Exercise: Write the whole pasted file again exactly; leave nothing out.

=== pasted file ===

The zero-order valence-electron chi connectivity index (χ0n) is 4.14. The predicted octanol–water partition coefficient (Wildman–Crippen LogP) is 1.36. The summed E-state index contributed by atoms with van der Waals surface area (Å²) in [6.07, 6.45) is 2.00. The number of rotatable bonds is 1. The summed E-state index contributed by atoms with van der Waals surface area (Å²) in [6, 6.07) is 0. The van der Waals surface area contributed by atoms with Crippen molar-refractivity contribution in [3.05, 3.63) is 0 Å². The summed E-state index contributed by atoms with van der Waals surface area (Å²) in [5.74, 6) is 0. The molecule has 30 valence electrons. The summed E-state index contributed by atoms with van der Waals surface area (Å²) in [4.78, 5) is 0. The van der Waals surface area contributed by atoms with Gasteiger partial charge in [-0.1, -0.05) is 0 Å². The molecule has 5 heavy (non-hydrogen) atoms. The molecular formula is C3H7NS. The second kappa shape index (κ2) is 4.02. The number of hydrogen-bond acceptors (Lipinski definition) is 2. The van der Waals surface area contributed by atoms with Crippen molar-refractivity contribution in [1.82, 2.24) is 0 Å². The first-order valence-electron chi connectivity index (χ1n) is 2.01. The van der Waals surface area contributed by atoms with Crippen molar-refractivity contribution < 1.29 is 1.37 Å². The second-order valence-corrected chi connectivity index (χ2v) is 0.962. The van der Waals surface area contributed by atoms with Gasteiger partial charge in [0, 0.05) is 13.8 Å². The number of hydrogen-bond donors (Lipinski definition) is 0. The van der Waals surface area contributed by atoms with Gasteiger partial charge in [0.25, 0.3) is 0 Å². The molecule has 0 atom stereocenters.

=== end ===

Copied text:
The zero-order valence-electron chi connectivity index (χ0n) is 4.14. The predicted octanol–water partition coefficient (Wildman–Crippen LogP) is 1.36. The summed E-state index contributed by atoms with van der Waals surface area (Å²) in [6.07, 6.45) is 2.00. The number of rotatable bonds is 1. The summed E-state index contributed by atoms with van der Waals surface area (Å²) in [6, 6.07) is 0. The van der Waals surface area contributed by atoms with Crippen molar-refractivity contribution in [3.05, 3.63) is 0 Å². The summed E-state index contributed by atoms with van der Waals surface area (Å²) in [5.74, 6) is 0. The molecule has 30 valence electrons. The summed E-state index contributed by atoms with van der Waals surface area (Å²) in [4.78, 5) is 0. The van der Waals surface area contributed by atoms with Gasteiger partial charge in [-0.1, -0.05) is 0 Å². The molecule has 5 heavy (non-hydrogen) atoms. The molecular formula is C3H7NS. The second kappa shape index (κ2) is 4.02. The number of hydrogen-bond acceptors (Lipinski definition) is 2. The van der Waals surface area contributed by atoms with Crippen molar-refractivity contribution in [1.82, 2.24) is 0 Å². The first-order valence-electron chi connectivity index (χ1n) is 2.01. The van der Waals surface area contributed by atoms with Crippen molar-refractivity contribution < 1.29 is 1.37 Å². The second-order valence-corrected chi connectivity index (χ2v) is 0.962. The van der Waals surface area contributed by atoms with Gasteiger partial charge in [0, 0.05) is 13.8 Å². The number of hydrogen-bond donors (Lipinski definition) is 0. The van der Waals surface area contributed by atoms with Gasteiger partial charge in [0.25, 0.3) is 0 Å². The molecule has 0 atom stereocenters.